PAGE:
Its official, during a press conference on Thursday at the Pentagon, the Obama administration lifted the decades old ban on women in combat.
The move comes in the final weeks of Defense Secretary Leon Penetta's time in office.
"We want to recognize that women deserve a chance to serve," says Penetta.
For some, the move is a controversial one. For others, it's a sign of the times.
Dalvin Thorton tells News 10, "To me everybody should be treated equally if a women want to do it and the army needs that I say do it."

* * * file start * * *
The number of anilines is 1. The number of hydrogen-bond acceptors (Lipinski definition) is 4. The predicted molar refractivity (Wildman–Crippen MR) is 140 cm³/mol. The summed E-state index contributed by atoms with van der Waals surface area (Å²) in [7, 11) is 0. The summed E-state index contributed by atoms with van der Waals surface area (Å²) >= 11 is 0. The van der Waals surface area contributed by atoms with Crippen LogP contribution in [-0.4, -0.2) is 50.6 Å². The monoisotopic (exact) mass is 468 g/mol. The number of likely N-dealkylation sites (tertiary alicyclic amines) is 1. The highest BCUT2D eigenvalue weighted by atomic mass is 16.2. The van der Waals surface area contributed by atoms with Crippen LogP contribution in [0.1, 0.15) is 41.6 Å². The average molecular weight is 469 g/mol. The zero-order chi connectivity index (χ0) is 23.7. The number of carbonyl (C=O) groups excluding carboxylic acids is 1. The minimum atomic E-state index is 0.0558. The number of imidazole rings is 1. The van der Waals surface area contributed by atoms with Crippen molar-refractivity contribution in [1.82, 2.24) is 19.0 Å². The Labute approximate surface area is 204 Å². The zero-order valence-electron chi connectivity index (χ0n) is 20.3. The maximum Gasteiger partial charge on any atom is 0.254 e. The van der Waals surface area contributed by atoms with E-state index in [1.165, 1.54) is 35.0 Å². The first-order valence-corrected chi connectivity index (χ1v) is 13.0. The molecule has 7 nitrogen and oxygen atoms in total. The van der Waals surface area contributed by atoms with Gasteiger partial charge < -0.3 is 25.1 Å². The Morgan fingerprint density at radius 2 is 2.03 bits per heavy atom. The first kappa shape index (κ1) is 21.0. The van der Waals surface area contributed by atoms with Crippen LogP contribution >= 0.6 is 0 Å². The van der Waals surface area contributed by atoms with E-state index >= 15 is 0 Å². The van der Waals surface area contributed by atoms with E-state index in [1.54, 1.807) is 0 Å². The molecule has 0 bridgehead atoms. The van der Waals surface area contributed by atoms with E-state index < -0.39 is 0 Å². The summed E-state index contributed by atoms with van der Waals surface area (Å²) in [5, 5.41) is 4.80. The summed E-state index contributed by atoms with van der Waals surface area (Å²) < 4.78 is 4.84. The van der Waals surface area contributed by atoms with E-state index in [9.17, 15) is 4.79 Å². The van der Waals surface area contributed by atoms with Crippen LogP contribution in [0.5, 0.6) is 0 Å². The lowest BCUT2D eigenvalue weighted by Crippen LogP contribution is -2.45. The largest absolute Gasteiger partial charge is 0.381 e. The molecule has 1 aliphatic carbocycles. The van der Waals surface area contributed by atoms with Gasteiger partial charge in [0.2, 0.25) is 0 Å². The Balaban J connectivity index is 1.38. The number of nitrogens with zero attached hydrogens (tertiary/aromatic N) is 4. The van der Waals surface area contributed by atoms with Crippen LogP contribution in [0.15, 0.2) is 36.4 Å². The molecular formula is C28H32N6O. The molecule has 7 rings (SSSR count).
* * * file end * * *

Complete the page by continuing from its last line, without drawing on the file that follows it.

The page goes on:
Several arguments against lifting the ban have been made. Some believe the physical requirements necessary to serve on the front lines may be too much for women to handle...
Thorton says he has no experience working with women in basic training, but there are those who don't believe in lowering physical requirements at all.
A statement released by the Louisiana National Guard Public Affairs Office says in part, "This policy change will initiate a process whereby the services will develop plans to implement the decision."
Kendra Louis of the National Guard has no doubt Panetta's decision will have a positive effect.